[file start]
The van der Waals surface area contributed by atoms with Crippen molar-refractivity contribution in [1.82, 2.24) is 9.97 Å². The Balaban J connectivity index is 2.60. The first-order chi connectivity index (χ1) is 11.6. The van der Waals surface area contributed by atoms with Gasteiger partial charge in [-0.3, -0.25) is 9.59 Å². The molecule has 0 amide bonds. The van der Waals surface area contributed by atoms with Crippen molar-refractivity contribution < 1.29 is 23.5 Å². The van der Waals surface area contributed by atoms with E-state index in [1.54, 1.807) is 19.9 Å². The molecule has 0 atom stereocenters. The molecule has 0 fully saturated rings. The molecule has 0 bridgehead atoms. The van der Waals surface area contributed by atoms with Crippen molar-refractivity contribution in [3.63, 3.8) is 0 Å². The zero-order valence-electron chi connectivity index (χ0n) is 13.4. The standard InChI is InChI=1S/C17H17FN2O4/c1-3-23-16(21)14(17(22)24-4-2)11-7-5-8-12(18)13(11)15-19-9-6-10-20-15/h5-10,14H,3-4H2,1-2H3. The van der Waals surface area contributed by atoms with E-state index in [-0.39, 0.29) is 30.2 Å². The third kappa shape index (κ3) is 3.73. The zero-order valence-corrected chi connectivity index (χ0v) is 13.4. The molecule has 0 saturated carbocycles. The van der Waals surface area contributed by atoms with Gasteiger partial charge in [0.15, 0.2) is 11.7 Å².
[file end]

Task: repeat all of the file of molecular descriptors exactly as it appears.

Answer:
The van der Waals surface area contributed by atoms with Crippen molar-refractivity contribution in [1.82, 2.24) is 9.97 Å². The Balaban J connectivity index is 2.60. The first-order chi connectivity index (χ1) is 11.6. The van der Waals surface area contributed by atoms with Gasteiger partial charge in [-0.3, -0.25) is 9.59 Å². The molecule has 0 amide bonds. The van der Waals surface area contributed by atoms with Crippen molar-refractivity contribution < 1.29 is 23.5 Å². The van der Waals surface area contributed by atoms with E-state index in [1.54, 1.807) is 19.9 Å². The molecule has 0 atom stereocenters. The molecule has 0 fully saturated rings. The molecule has 0 bridgehead atoms. The van der Waals surface area contributed by atoms with Crippen molar-refractivity contribution in [3.63, 3.8) is 0 Å². The zero-order valence-electron chi connectivity index (χ0n) is 13.4. The standard InChI is InChI=1S/C17H17FN2O4/c1-3-23-16(21)14(17(22)24-4-2)11-7-5-8-12(18)13(11)15-19-9-6-10-20-15/h5-10,14H,3-4H2,1-2H3. The van der Waals surface area contributed by atoms with E-state index in [-0.39, 0.29) is 30.2 Å². The third kappa shape index (κ3) is 3.73. The zero-order valence-corrected chi connectivity index (χ0v) is 13.4. The molecule has 0 saturated carbocycles. The van der Waals surface area contributed by atoms with Gasteiger partial charge in [0.15, 0.2) is 11.7 Å².